Keep in mind that these characteristics apply to pure sativa and indica strains. Most strains will demonstrate characteristics representative of both kinds since they are not 100% indica or sativa. When dealing with hybrids, make sure to research the genetic makeup of the plant so as to have a better idea of what to expect during the grow. A basic rule of thumb for growing hybrids is to expect that the plant will grow to be twice the height it is at the end of its vegetative state.
DO YOU HAVE CLONES OR SEEDS?
The planting method chosen for the grow will also affect the timing of the switch. The difference between growing from seeds or clones will affect the growth rate of the plant’s root system. If the plant has not established a solid root system, then there may be issues and complications during the flowering stage.
Clones can grow very tall very quickly, forcing growers to make the flip to flowering based on plant size alone. However, growers should make sure to give their clones the necessary amount of time to establish themselves before flowering. Seedlings can be flowered much earlier, but remember that they will require 2–3 weeks before being able to do so.
WHAT ARE YOUR GROWINGMETHODS?
Different growing methods such as the sea of green (SOG) method, the screen of green (ScrOG) method, lollipopping, and super cropping can all affect the switch. Depending on which method you choose, your flowering time will likely be different.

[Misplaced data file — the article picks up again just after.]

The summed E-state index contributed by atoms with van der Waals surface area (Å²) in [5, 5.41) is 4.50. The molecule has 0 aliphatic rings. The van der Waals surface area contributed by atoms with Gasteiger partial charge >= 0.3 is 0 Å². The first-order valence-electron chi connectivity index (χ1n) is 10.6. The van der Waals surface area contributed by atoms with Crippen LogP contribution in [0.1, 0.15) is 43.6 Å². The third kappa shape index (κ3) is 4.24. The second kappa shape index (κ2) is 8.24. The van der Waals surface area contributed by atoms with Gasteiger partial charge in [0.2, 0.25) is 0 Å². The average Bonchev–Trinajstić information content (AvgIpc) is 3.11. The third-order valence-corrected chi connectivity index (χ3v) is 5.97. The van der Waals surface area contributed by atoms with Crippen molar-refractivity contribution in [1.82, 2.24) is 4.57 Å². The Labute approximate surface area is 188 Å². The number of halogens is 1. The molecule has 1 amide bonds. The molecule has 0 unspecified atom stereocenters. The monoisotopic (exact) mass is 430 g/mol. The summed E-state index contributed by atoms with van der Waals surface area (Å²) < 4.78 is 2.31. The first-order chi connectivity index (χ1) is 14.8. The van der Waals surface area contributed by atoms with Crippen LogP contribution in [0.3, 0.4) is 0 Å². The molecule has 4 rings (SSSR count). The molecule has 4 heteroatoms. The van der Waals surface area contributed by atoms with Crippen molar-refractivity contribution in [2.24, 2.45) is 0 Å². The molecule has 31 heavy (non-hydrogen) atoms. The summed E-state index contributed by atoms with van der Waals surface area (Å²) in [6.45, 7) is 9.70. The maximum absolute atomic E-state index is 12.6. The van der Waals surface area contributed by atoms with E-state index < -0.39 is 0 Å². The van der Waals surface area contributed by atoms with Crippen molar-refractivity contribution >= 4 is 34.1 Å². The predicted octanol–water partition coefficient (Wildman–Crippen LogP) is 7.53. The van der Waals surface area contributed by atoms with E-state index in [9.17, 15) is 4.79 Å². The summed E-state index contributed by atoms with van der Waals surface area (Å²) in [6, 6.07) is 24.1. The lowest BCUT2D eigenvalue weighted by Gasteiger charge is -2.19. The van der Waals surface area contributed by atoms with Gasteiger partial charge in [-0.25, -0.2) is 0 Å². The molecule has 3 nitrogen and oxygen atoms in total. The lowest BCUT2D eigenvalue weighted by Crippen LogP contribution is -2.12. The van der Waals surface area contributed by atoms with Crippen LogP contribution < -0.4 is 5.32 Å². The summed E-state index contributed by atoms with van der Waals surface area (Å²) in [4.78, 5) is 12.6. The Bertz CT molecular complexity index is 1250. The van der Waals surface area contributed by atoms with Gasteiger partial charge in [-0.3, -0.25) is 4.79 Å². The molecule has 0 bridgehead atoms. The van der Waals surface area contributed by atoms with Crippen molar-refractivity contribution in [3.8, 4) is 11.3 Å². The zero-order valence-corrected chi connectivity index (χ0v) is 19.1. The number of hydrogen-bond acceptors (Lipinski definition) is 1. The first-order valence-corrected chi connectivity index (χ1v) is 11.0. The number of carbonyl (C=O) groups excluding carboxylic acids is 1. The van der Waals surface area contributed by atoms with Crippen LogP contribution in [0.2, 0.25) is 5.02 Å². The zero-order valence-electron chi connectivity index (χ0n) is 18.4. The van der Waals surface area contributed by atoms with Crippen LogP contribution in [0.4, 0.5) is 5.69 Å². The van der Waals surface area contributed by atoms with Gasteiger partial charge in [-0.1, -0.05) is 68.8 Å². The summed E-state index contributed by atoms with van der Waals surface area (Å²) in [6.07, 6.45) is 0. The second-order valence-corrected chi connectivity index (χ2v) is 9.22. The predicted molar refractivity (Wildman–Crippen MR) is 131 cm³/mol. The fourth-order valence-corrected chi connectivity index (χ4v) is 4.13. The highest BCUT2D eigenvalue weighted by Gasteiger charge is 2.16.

Lollipopping is a method that involves trimming the lower branches of the plant so that only one large bud grows. This directs the plant’s energy towards the top, allowing it to develop one thick, strong bud. This method typically involves a height-based flowering switch. Sativas are usually switched when they reach 30–45cm, since they grow so much during the flowering stage. Indicas are switched when they reach a height of around 100cm, giving them more time in the vegetative state.
This method is designed to produce very heavy yields from a minimal number of plants. As such, plants grown using this technique need to remain in the vegetative stage for longer. Super cropping involves bending upper branches down so as to allow more light to reach the lower parts of the plant. This keeps the height of the plant in check throughout the grow, and allows for a longer vegetative period.
Sea of Green
This method relies on flowering plants early so that they only produce one large bud. This method is usually employed with indica strains that are packed tightly together in the grow space. When using this method, plants should be flowered when they reach a height of between 15–30cm.
Screen of Green (ScrOG)
This method utilises a mesh screen that is layered horizontally above the plants. The screen is typically placed 30–60cm above the base of the plants. This allows them to grow right through it. When using this method, plants must remain in a vegetative state for several more weeks than with the SOG method.